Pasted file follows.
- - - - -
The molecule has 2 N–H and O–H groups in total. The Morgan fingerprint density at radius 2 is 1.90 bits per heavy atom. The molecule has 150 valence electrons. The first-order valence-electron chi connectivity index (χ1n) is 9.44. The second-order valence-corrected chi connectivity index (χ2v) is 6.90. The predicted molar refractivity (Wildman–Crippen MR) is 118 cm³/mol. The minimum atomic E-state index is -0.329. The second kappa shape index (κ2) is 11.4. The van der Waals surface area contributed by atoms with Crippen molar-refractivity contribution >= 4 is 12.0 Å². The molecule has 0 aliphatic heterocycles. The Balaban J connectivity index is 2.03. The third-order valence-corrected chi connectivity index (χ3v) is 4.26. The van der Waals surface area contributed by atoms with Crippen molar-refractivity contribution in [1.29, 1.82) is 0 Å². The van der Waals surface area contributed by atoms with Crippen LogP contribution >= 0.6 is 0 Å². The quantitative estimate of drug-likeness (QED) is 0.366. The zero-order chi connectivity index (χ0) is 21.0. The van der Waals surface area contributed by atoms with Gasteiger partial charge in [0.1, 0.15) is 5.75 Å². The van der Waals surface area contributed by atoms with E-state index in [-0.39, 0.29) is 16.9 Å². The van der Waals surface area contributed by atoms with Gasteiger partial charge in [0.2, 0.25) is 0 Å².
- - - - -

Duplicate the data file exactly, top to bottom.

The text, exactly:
The molecule has 2 N–H and O–H groups in total. The Morgan fingerprint density at radius 2 is 1.90 bits per heavy atom. The molecule has 150 valence electrons. The first-order valence-electron chi connectivity index (χ1n) is 9.44. The second-order valence-corrected chi connectivity index (χ2v) is 6.90. The predicted molar refractivity (Wildman–Crippen MR) is 118 cm³/mol. The minimum atomic E-state index is -0.329. The second kappa shape index (κ2) is 11.4. The van der Waals surface area contributed by atoms with Crippen molar-refractivity contribution >= 4 is 12.0 Å². The molecule has 0 aliphatic heterocycles. The Balaban J connectivity index is 2.03. The third-order valence-corrected chi connectivity index (χ3v) is 4.26. The van der Waals surface area contributed by atoms with Crippen molar-refractivity contribution in [1.29, 1.82) is 0 Å². The van der Waals surface area contributed by atoms with Crippen LogP contribution >= 0.6 is 0 Å². The quantitative estimate of drug-likeness (QED) is 0.366. The zero-order chi connectivity index (χ0) is 21.0. The van der Waals surface area contributed by atoms with Gasteiger partial charge in [0.1, 0.15) is 5.75 Å². The van der Waals surface area contributed by atoms with E-state index in [-0.39, 0.29) is 16.9 Å². The van der Waals surface area contributed by atoms with Gasteiger partial charge in [0.2, 0.25) is 0 Å².